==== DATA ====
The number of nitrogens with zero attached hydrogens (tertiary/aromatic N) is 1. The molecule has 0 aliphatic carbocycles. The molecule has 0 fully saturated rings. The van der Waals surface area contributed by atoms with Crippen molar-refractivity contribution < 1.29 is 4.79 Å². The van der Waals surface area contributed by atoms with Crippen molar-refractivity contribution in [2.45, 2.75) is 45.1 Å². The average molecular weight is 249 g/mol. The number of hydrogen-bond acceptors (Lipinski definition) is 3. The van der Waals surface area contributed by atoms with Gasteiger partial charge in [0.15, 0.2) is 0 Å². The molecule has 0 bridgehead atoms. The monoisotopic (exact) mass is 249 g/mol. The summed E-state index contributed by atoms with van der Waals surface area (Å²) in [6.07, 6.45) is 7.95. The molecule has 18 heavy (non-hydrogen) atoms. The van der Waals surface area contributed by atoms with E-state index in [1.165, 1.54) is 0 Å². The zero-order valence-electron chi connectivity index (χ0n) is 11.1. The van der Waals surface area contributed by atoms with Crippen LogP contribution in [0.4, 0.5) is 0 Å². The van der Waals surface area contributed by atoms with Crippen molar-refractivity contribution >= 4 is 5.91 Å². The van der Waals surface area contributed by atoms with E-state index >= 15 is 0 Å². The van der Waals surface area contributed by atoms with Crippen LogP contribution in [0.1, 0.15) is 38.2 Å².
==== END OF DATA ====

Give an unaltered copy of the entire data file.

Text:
The number of nitrogens with zero attached hydrogens (tertiary/aromatic N) is 1. The molecule has 0 aliphatic carbocycles. The molecule has 0 fully saturated rings. The van der Waals surface area contributed by atoms with Crippen molar-refractivity contribution < 1.29 is 4.79 Å². The van der Waals surface area contributed by atoms with Crippen molar-refractivity contribution in [2.45, 2.75) is 45.1 Å². The average molecular weight is 249 g/mol. The number of hydrogen-bond acceptors (Lipinski definition) is 3. The van der Waals surface area contributed by atoms with Gasteiger partial charge in [0.15, 0.2) is 0 Å². The molecule has 0 bridgehead atoms. The monoisotopic (exact) mass is 249 g/mol. The summed E-state index contributed by atoms with van der Waals surface area (Å²) in [6.07, 6.45) is 7.95. The molecule has 18 heavy (non-hydrogen) atoms. The van der Waals surface area contributed by atoms with E-state index in [1.165, 1.54) is 0 Å². The zero-order valence-electron chi connectivity index (χ0n) is 11.1. The van der Waals surface area contributed by atoms with Crippen LogP contribution in [0.4, 0.5) is 0 Å². The van der Waals surface area contributed by atoms with Crippen molar-refractivity contribution >= 4 is 5.91 Å². The van der Waals surface area contributed by atoms with E-state index >= 15 is 0 Å². The van der Waals surface area contributed by atoms with Crippen LogP contribution in [0.1, 0.15) is 38.2 Å².